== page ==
ICE Criminal Investigators Ask to Be Distanced from Detentions, Deportations in Letter to Kirstjen Nielsen

Nearly 20 ICE regional supervisors say the agency’s controversial detention and deportation policies have made it hard for them to conduct investigations into threats to national security.

Illustration/Sunny Sone

Nearly 20 ICE regional supervisors say the agency’s controversial detention and deportation policies have made it hard for them to conduct investigations into threats to national security.

Illustration/Sunny Sone

A majority of ICE’s top criminal investigation agents are asking Homeland Security Secretary Kirstjen Nielsen to spin their division off from the agency.

In a letter sent last week, 19 special agents in charge at ICE’s Homeland Security Investigations unit said that ICE’s controversial detention and deportation policies have made it hard for them to conduct investigations into threats to national security, organized crime, narcotics smuggling and human trafficking.

“HSI’s investigations have been perceived as targeting undocumented aliens, instead of the transnational criminal organizations that facilitate cross border crimes impacting our communities and national security,” the special agents in charge wrote in the previously unreported letter.

They also wrote that “the perception of HSI’s investigative independence is unnecessarily impacted by the political nature” of ICE’s immigration enforcement. “Many jurisdictions continue to refuse to work with HSI because of a perceived linkage to the politics of civil immigration.”

The letter comes as ICE faces criticism for President Trump’s crackdown on immigrants, including the “zero-tolerance” policy that resulted in thousands of immigrant children being separated from their parents.

The special agents in charge lead the regional offices for ICE’s Homeland Security Investigations, or HSI, which bills itself as the country’s “transnational investigative agency.” HSI is tasked with going after violators of U.S. customs laws, including human traffickers, child pornographers and drug cartel leaders.

The agents are asking Nielsen to make HSI a separate agency under the Department of Homeland Security. In their letter, they draw a comparison to how the FBI and Drug Enforcement Administration operate separately under the Department of Justice.

Several of the agents who signed the letter either didn’t respond to requests for comment or directed questions to ICE’s public affairs office. The ICE and DHS public affairs offices did not immediately respond to requests for comment Wednesday.

ICE’s other main component, Enforcement and Removal Operations, known as ERO, handles the detention and deportation of people in the United States without authorization, previously the task of the now-defunct Immigration and Naturalization Service. There have long been tensions between ICE’s two largest components. HSI agents aren’t allowed to unionize under federal law, but the union representing ERO agents endorsed Trump’s candidacy and has been supportive of his harsh immigration policies.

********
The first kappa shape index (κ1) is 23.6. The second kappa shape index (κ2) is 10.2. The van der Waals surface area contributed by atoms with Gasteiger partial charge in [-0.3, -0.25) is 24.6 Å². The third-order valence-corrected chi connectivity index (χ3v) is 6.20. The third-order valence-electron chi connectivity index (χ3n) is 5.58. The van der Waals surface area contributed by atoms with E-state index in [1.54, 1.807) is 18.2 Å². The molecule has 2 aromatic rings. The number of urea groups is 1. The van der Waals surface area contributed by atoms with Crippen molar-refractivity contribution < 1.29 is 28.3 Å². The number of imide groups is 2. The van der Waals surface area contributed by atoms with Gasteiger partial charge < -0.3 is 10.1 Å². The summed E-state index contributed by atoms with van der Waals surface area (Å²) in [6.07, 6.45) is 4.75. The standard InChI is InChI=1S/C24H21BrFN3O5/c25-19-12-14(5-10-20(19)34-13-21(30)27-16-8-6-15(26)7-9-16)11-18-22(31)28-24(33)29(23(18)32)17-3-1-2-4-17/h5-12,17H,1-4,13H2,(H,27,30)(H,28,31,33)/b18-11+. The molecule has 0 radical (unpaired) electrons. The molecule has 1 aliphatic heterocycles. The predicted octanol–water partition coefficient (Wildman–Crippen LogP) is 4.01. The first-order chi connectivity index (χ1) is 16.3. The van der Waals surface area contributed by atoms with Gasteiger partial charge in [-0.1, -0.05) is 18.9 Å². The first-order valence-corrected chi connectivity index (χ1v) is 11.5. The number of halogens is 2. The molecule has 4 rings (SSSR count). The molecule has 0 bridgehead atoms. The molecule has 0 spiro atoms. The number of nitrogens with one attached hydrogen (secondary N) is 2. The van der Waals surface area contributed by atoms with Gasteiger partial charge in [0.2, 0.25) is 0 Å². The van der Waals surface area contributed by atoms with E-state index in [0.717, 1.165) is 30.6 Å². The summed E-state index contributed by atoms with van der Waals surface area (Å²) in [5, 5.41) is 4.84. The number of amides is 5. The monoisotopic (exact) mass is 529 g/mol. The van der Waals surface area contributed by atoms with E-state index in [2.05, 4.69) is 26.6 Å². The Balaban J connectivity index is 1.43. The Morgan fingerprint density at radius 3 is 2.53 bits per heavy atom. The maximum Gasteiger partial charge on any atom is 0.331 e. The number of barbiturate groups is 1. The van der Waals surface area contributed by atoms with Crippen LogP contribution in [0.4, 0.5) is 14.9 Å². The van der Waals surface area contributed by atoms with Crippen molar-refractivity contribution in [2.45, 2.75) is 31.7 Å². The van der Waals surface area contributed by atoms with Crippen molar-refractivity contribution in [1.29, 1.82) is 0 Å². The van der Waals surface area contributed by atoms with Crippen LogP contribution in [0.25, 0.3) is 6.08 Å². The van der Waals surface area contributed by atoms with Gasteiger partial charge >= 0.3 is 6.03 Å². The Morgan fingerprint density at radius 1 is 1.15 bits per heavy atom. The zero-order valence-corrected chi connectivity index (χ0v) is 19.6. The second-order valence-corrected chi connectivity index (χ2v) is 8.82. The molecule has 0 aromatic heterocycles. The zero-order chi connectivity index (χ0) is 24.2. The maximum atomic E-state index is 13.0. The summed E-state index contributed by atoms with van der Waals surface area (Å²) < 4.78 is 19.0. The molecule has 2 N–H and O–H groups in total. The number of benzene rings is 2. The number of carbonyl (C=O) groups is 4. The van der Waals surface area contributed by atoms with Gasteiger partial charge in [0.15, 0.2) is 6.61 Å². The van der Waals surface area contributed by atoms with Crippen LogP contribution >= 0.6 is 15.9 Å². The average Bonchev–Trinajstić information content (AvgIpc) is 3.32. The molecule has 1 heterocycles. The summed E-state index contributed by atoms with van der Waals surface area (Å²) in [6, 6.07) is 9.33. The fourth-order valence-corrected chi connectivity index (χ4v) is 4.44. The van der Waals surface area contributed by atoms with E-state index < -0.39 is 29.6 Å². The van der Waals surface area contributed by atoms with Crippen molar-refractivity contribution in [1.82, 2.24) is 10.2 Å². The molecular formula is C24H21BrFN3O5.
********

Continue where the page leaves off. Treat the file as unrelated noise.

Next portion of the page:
Thomas Homan  Courtesy/Wikimedia

ICE’s current acting director, Tom Homan, is a vocal supporter of Trump’s restrictive immigration measures, often using stronger language than his predecessors. In congressional testimony, he’s said that undocumented immigrants “should look over your shoulder.” Speaking at the Border Security Expo in San Antonio earlier this year, Homan criticized court rulings that limit how long ICE can hold families while their asylum cases are heard in immigration court.

The more than 2,000 children separated from their parents as a result of the Trump administration’s “zero tolerance” policy has made ICE radioactive among immigration activists and an increasing number of Democrats who are calling for the agency’s abolition. Congress is also restive and even companies that contract with the agency, such as Microsoft, are growing skittish about working with ICE.

In this charged atmosphere, HSI agents fear that their mission is being sidelined, said Alonzo Peña, a former ICE deputy director.

Instead of “contributing to the welfare and safety of the country,” said Peña, the agents worry that HSI is “just becoming a political pawn for this administration.”

HSI is “supposed to be out there making these major cases, these big cartels that are smuggling guns, drugs, money,” Peña added. “And because of this whole immigration rhetoric — that immigrants are bad, that they’re criminals and rapists and all that — the focus is totally off mission.”

Agents from the former Customs Service and Immigration and Naturalization service were forced into an uncomfortable relationship together within ICE in 2003, when the Bush administration created the Department of Homeland Security — the ICE parent agency — in 2003.  HSI’s criminal investigators often overlap in duties with the FBI, the Drug Enforcement Administration and the Bureau of Alcohol, Tobacco, Firearms and Explosives — a situation that often leaves them fighting for funding.

On three occasions since 2011, Homeland Security officials shifted HSI funds to other parts of ICE to cover the costs of civil immigration enforcement, including $34.5 million in 2016, according to the letter.

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Jason Buch is an independent journalist based in Seattle. A native of Austin, Buch spent 10 years covering immigration and the Texas-Mexico border for Texas newspapers.

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